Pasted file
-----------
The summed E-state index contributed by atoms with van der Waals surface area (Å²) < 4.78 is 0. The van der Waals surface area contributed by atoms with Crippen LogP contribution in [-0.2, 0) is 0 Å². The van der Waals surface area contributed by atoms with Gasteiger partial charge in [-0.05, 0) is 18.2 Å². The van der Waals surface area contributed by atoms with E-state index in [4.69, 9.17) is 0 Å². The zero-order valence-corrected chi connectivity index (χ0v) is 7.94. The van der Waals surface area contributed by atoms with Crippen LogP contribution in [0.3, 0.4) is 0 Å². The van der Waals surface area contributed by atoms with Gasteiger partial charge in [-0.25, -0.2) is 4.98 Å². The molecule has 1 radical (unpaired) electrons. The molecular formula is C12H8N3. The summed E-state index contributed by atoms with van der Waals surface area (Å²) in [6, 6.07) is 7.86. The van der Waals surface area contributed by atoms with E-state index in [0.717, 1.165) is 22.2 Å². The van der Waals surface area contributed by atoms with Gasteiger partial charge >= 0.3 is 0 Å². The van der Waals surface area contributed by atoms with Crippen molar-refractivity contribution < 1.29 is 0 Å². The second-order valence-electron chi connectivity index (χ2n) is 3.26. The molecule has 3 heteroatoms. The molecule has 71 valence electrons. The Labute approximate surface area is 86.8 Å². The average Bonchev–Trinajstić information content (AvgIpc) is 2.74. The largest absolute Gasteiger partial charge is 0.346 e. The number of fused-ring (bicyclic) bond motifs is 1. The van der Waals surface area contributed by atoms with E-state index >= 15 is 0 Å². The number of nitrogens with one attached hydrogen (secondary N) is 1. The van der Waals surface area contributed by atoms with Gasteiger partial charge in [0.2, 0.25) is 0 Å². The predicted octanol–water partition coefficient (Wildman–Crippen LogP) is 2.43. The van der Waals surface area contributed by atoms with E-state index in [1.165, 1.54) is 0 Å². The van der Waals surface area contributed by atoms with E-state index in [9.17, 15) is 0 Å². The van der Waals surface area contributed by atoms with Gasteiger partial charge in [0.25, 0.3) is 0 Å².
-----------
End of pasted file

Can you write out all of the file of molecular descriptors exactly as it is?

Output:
The summed E-state index contributed by atoms with van der Waals surface area (Å²) < 4.78 is 0. The van der Waals surface area contributed by atoms with Crippen LogP contribution in [-0.2, 0) is 0 Å². The van der Waals surface area contributed by atoms with Gasteiger partial charge in [-0.05, 0) is 18.2 Å². The van der Waals surface area contributed by atoms with E-state index in [4.69, 9.17) is 0 Å². The zero-order valence-corrected chi connectivity index (χ0v) is 7.94. The van der Waals surface area contributed by atoms with Crippen LogP contribution in [0.3, 0.4) is 0 Å². The van der Waals surface area contributed by atoms with Gasteiger partial charge in [-0.25, -0.2) is 4.98 Å². The molecule has 1 radical (unpaired) electrons. The molecular formula is C12H8N3. The summed E-state index contributed by atoms with van der Waals surface area (Å²) in [6, 6.07) is 7.86. The van der Waals surface area contributed by atoms with E-state index in [0.717, 1.165) is 22.2 Å². The van der Waals surface area contributed by atoms with Gasteiger partial charge >= 0.3 is 0 Å². The van der Waals surface area contributed by atoms with Crippen molar-refractivity contribution < 1.29 is 0 Å². The second-order valence-electron chi connectivity index (χ2n) is 3.26. The molecule has 3 heteroatoms. The molecule has 71 valence electrons. The Labute approximate surface area is 86.8 Å². The average Bonchev–Trinajstić information content (AvgIpc) is 2.74. The largest absolute Gasteiger partial charge is 0.346 e. The number of fused-ring (bicyclic) bond motifs is 1. The van der Waals surface area contributed by atoms with E-state index >= 15 is 0 Å². The number of nitrogens with one attached hydrogen (secondary N) is 1. The van der Waals surface area contributed by atoms with Gasteiger partial charge in [0.2, 0.25) is 0 Å². The predicted octanol–water partition coefficient (Wildman–Crippen LogP) is 2.43. The van der Waals surface area contributed by atoms with E-state index in [1.165, 1.54) is 0 Å². The van der Waals surface area contributed by atoms with E-state index in [9.17, 15) is 0 Å². The van der Waals surface area contributed by atoms with Gasteiger partial charge in [0.25, 0.3) is 0 Å².